Monday, February 06, 2006

Operation Bunting

When I hear about illegal sales of birds, my mind thinks "wild-caught parrots." Imagine my surprise when I read about a Miami dealer recently convicted of illegally selling Indigo Buntings (below), Painted Buntings, Blue Grosbeaks and Northern Cardinals.

At his sentencing in April, the defendant will face the possibility of a two-year prison sentence for each of the four counts and a fine of up to $250,000 per count. I wonder if he now considers the chance of eight years in prison and a $1 million fine worth the sale of those colorful birds.

Operation Bunting, the name given to the undercover investigation of the defendant and his five cohorts, began when U.S. Geological Survey field biologists noticed migratory birds being sold at informal flea markets and in pet stores in the Miami area. A National Park Service ranger also observed illegal trapping on the edge of Everglades National Park.

Undercover officers attended the flea markets on Hialeah Drive and in Martin Luther King Park. During the operation, officers purchased more than 250 protected migratory birds and were offered more than 3,500 birds. The investigation also produced charges and convictions against three pet store operators.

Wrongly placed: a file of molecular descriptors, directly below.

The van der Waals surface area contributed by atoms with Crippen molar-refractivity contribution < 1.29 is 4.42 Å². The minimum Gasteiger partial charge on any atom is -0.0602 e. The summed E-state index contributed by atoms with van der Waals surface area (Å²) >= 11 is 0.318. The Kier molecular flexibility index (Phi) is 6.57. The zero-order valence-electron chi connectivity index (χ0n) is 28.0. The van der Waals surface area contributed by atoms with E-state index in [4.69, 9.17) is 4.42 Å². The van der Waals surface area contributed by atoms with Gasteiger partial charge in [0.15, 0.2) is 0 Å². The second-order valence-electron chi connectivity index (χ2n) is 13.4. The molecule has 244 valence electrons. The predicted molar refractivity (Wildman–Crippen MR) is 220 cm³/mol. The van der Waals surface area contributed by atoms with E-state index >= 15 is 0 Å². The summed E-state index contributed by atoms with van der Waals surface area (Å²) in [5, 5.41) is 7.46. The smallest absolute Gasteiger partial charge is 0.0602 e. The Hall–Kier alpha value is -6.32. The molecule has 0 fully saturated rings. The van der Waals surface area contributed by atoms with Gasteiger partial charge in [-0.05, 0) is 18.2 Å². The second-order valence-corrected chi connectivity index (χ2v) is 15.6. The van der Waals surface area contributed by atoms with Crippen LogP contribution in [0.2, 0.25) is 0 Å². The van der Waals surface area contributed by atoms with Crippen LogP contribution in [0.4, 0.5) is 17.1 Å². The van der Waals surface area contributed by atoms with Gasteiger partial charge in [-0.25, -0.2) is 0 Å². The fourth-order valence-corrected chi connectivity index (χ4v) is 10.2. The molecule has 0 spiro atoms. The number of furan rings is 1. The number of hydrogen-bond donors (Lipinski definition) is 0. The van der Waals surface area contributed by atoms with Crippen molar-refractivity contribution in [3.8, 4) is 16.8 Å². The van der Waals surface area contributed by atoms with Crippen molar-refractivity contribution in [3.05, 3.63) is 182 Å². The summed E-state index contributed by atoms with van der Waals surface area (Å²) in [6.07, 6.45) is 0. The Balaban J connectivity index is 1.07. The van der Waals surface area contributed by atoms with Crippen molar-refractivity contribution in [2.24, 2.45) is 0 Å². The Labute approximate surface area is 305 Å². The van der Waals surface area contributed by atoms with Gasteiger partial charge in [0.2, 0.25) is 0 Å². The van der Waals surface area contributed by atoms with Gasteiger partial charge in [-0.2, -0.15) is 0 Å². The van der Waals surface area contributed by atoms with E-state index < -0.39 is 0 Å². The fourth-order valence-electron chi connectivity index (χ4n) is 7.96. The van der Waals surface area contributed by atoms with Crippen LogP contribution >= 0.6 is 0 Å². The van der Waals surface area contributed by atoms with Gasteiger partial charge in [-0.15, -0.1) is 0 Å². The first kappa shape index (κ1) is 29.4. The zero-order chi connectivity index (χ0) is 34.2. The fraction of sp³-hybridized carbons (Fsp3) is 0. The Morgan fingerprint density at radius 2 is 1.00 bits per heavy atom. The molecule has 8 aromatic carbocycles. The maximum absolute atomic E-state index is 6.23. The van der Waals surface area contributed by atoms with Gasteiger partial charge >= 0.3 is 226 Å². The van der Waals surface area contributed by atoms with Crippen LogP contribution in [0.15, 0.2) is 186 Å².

The Migratory Bird Treaty Act protects species from capture, barter, sale and transport. Investigating and enforcing the act, in this incident, included agents from U.S. Fish & Wildlife Service, Florida Fish & Wildlife Conservation Commission and Environmental Protection Agency. Please say "thanks" if you get a chance!

Indigo Bunting courtesy of U.S. Fish & Wildlife Service/Dave Menke


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